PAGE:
Last week I had a couple of nights in Aberdeen – the main purpose was to catch up with a graduating friend but I also took the opportunity to explore the Granite city centre and Fittie, which is within walking distance.
On my first day I had some great weather to see the stunning Marischal College building which is the second largest granite building in the world (if you didn’t know the largest, it’s ‘El Escorial’ near Madrid in Spain). I remember visiting Aberdeen for the first time in 2008 and remember it being very grey – recently it’s undergone a deep clean so it looks great now! You can get an idea of what it used to look like as the neighbouring Greyfriars Kirk didn’t get the deep-clean treatment!
Built in the 16th century, Marischal College was the second largest university in Scotland, and while the building is still owned by the university of Aberdeen, it’s primarily the council headquarters. A pretty sweet spot for an office!
Marischal College overlooks Marischal Square, a modern mixed use development which houses office space, cafes and restaurants – including the excellent Mackie’s ice cream parlour. Right in the centre is this stunning scuplture of a leopard which was worked on by Andy Scott who you might recognise as the creator of the Kelpies in Falkirk. Over 2 tonnes of steel is cleverly positioned on a single steel platform.
But how are leopards linked to this Scottish city? The story goes that King James I gave the city two of these cats as a gift after a period of captivity, after which the city underwrote the expenses he had incurred. There’s no other evidence that these were actually gifted, apart from the inclusion of a leopard on the city’s coat of arms. Whether or not you believe the story, the sculpture is impressive and worth a look!
Marischal Square also overlooks the house of Provost Skene, which is now a museum. It’s currently closed to the public due to refurbishment and will open in 2020.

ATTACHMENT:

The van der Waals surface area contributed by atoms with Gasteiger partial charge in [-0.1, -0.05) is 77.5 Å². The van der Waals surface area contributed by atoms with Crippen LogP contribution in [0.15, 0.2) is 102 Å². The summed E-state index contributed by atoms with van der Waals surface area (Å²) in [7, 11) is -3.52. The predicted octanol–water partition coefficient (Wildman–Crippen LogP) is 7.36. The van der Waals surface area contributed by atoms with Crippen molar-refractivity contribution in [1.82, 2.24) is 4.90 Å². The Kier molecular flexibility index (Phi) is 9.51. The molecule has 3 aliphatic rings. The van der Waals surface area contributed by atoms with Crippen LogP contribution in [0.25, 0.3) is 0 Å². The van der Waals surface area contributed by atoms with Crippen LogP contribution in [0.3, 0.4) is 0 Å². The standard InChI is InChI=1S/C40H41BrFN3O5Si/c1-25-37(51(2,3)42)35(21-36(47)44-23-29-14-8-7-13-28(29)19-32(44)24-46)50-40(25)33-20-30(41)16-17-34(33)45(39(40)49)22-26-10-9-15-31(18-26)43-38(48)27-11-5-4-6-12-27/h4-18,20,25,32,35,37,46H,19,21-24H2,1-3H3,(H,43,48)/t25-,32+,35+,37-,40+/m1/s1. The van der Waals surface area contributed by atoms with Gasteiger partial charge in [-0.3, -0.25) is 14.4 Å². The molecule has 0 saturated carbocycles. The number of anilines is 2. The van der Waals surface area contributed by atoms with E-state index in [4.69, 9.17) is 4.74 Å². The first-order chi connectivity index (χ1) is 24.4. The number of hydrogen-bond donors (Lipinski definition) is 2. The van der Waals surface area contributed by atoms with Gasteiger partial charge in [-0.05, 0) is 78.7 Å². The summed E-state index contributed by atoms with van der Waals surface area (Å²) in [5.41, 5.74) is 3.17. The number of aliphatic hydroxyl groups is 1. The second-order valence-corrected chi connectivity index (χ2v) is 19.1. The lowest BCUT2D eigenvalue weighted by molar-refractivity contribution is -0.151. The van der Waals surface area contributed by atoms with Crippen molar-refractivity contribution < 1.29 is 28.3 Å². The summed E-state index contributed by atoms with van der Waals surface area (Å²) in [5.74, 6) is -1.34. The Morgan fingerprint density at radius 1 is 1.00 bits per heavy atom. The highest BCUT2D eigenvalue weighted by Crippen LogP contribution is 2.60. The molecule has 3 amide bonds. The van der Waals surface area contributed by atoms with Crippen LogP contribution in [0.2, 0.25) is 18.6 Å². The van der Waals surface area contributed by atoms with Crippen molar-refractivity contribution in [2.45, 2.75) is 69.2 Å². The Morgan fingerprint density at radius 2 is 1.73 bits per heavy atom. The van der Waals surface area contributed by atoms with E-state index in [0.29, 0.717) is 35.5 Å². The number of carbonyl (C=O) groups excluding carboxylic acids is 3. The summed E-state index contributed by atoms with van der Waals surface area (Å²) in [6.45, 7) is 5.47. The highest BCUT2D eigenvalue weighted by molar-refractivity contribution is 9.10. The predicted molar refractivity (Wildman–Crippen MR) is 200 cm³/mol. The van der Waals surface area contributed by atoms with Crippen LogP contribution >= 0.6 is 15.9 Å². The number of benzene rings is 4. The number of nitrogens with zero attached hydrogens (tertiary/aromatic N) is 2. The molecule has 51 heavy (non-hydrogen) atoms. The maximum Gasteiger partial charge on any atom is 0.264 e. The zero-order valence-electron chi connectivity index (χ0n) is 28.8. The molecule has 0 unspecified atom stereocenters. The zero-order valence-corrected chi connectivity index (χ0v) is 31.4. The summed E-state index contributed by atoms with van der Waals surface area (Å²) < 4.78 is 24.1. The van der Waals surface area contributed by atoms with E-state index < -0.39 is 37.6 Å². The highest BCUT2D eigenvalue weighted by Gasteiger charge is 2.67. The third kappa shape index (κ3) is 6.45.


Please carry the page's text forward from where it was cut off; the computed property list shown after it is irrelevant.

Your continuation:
If you’re visiting the centre of the Granite city (or Dundee, Inverness, Glasgow or Edinburgh for that matter before the end of August 2019), you won’t be able to miss sight of the Oor Wullie Big Bucket Trail, Oor Wullie is a character from ‘The Broons’ comic which originates from Dundee. More than 200 Scottish artists have been commissioned to paint statues which have been placed all over these Scottish cities. Just in one afternoon I spotted six of them very easily!
I joined Scot Free Tours, and their free city centre 90 minute tour, which starts from the historic Mercat Cross on Castle Street. You get a great view of Union Street which is the main thoroughfare for the shops.
The tour was excellent, taking in such sights as Marischal College and Provost Skene’s house, as well as Aberdeen harbour and St Nicholas Graveyard, which is where Lia’s storytelling skills were tested to the max, thanks to a group of steel drummers outside the Bon Accord Centre! Her last tale in the graveyard revealed a surprising link to Harry Houdini, which i’m sure is not widely known. The tour was well pitched for people who had no knowledge of the city’s history, and was peppered with interesting facts and characters of the past.
Something completely different are these newly painted rainbow stairs which lead to the Bon Accord shopping centre. As lovely as granite is (particularly on a sunny day when it positively sparkles!) these are a lovely pop of colour to brighten the city up.
Street art has also completely revamped Aberdeen, and next week’s post will focus on NUART Aberdeen. However, before NUART came along, there was the Painted Doors Aberdeen project, and these doors are all painted by artists and makers who live and work in Aberdeen.
On my only full day in Aberdeen, I walked from the city centre to Fittee (or Footdee as it is spelt) to explore this former traditional fishing village.
From one side of the waterfront were views back to the harbour, and then out to sea with Torry on the other side of the water.
I was also quick to spot another Oor Wullie statue – this one was illustrated by Ellie Oskar.
On the sea facing front there are amazing views along Aberdeen beach.
Suzanne from Adventures around Scotland has written an informative guide to the history area and I’d recommend reading that before you visit to get an idea of what you might see.
I loved seeing all of the different houses and sheds which sit next to each other. It reminded me a little of Balnakeil Craft Village near Durness which has art studios decorated in different ways.
As this area is a conservation area, I would recommend arriving earlier in the day, if you want to get good photos without other tourists. Be respectful as it is still very much a residential area!
As I was just about to leave, an incoming ship’s horn sounded – it was quite something to get a glimpse of a huge boat passing by from the narrow street in the heart of the village.
So, there’s a whistle-stop guide to my recent Aberdeen explorations! I hope to return in the not-too-distant future to find some more historical and cultural hidden gems in the Granite city.